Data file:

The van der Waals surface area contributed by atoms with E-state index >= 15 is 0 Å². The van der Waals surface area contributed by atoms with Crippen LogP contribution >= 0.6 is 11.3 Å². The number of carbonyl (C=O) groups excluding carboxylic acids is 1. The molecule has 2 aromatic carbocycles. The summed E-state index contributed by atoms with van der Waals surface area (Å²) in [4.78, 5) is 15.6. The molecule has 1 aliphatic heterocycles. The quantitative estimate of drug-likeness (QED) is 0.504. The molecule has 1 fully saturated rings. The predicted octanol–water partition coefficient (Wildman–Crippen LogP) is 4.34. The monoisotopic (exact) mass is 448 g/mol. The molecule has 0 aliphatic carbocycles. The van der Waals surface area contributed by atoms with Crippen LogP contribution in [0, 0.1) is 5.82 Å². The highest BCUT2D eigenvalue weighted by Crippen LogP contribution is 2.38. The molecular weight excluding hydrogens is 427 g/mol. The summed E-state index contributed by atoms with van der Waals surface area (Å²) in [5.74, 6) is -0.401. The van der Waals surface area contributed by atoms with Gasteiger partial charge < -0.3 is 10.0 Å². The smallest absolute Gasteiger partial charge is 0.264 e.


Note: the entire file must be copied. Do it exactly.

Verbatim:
The van der Waals surface area contributed by atoms with E-state index >= 15 is 0 Å². The van der Waals surface area contributed by atoms with Crippen LogP contribution >= 0.6 is 11.3 Å². The number of carbonyl (C=O) groups excluding carboxylic acids is 1. The molecule has 2 aromatic carbocycles. The summed E-state index contributed by atoms with van der Waals surface area (Å²) in [4.78, 5) is 15.6. The molecule has 1 aliphatic heterocycles. The quantitative estimate of drug-likeness (QED) is 0.504. The molecule has 1 fully saturated rings. The predicted octanol–water partition coefficient (Wildman–Crippen LogP) is 4.34. The monoisotopic (exact) mass is 448 g/mol. The molecule has 0 aliphatic carbocycles. The van der Waals surface area contributed by atoms with Crippen LogP contribution in [0, 0.1) is 5.82 Å². The highest BCUT2D eigenvalue weighted by Crippen LogP contribution is 2.38. The molecular weight excluding hydrogens is 427 g/mol. The summed E-state index contributed by atoms with van der Waals surface area (Å²) in [5.74, 6) is -0.401. The van der Waals surface area contributed by atoms with Gasteiger partial charge < -0.3 is 10.0 Å². The smallest absolute Gasteiger partial charge is 0.264 e.